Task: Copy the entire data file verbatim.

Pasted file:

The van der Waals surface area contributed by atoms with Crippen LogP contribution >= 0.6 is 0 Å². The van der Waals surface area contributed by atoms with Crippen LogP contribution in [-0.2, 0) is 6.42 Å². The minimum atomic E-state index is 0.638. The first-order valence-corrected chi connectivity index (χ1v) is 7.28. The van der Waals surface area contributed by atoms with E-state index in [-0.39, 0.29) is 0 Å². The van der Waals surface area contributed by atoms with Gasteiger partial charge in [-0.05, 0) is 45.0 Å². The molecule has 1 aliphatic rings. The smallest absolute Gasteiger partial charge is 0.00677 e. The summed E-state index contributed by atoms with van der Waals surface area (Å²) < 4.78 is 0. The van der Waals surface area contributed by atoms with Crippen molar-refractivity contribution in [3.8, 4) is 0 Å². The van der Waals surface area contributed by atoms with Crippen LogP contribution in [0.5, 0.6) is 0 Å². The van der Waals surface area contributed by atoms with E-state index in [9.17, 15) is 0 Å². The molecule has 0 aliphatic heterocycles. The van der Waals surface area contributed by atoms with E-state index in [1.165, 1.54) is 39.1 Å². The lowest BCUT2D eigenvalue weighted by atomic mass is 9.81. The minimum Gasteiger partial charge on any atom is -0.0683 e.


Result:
The van der Waals surface area contributed by atoms with Crippen LogP contribution >= 0.6 is 0 Å². The van der Waals surface area contributed by atoms with Crippen LogP contribution in [-0.2, 0) is 6.42 Å². The minimum atomic E-state index is 0.638. The first-order valence-corrected chi connectivity index (χ1v) is 7.28. The van der Waals surface area contributed by atoms with E-state index in [-0.39, 0.29) is 0 Å². The van der Waals surface area contributed by atoms with Gasteiger partial charge in [-0.05, 0) is 45.0 Å². The molecule has 1 aliphatic rings. The smallest absolute Gasteiger partial charge is 0.00677 e. The summed E-state index contributed by atoms with van der Waals surface area (Å²) < 4.78 is 0. The van der Waals surface area contributed by atoms with Crippen molar-refractivity contribution in [3.8, 4) is 0 Å². The van der Waals surface area contributed by atoms with Crippen LogP contribution in [0.5, 0.6) is 0 Å². The van der Waals surface area contributed by atoms with E-state index in [9.17, 15) is 0 Å². The molecule has 0 aliphatic heterocycles. The van der Waals surface area contributed by atoms with E-state index in [1.165, 1.54) is 39.1 Å². The lowest BCUT2D eigenvalue weighted by atomic mass is 9.81. The minimum Gasteiger partial charge on any atom is -0.0683 e.